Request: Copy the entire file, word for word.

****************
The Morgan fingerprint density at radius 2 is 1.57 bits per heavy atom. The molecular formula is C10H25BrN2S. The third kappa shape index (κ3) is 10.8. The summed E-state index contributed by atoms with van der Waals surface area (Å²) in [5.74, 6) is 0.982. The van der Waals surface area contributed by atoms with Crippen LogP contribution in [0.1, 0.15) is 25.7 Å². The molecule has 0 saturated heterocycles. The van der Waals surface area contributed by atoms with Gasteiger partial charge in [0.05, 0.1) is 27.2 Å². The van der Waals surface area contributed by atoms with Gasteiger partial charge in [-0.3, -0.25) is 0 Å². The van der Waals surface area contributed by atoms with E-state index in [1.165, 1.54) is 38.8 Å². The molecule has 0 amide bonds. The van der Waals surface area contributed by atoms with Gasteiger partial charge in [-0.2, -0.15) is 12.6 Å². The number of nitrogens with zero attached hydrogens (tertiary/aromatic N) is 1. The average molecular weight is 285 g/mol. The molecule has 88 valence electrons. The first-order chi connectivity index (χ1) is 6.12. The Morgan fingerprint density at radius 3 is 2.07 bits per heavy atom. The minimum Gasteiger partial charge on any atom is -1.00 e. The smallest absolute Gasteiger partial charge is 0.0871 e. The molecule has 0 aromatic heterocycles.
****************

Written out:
The Morgan fingerprint density at radius 2 is 1.57 bits per heavy atom. The molecular formula is C10H25BrN2S. The third kappa shape index (κ3) is 10.8. The summed E-state index contributed by atoms with van der Waals surface area (Å²) in [5.74, 6) is 0.982. The van der Waals surface area contributed by atoms with Crippen LogP contribution in [0.1, 0.15) is 25.7 Å². The molecule has 0 saturated heterocycles. The van der Waals surface area contributed by atoms with Gasteiger partial charge in [0.05, 0.1) is 27.2 Å². The van der Waals surface area contributed by atoms with Gasteiger partial charge in [-0.3, -0.25) is 0 Å². The van der Waals surface area contributed by atoms with E-state index in [1.165, 1.54) is 38.8 Å². The molecule has 0 amide bonds. The van der Waals surface area contributed by atoms with Gasteiger partial charge in [-0.2, -0.15) is 12.6 Å². The number of nitrogens with zero attached hydrogens (tertiary/aromatic N) is 1. The average molecular weight is 285 g/mol. The molecule has 88 valence electrons. The first-order chi connectivity index (χ1) is 6.12. The Morgan fingerprint density at radius 3 is 2.07 bits per heavy atom. The minimum Gasteiger partial charge on any atom is -1.00 e. The smallest absolute Gasteiger partial charge is 0.0871 e. The molecule has 0 aromatic heterocycles.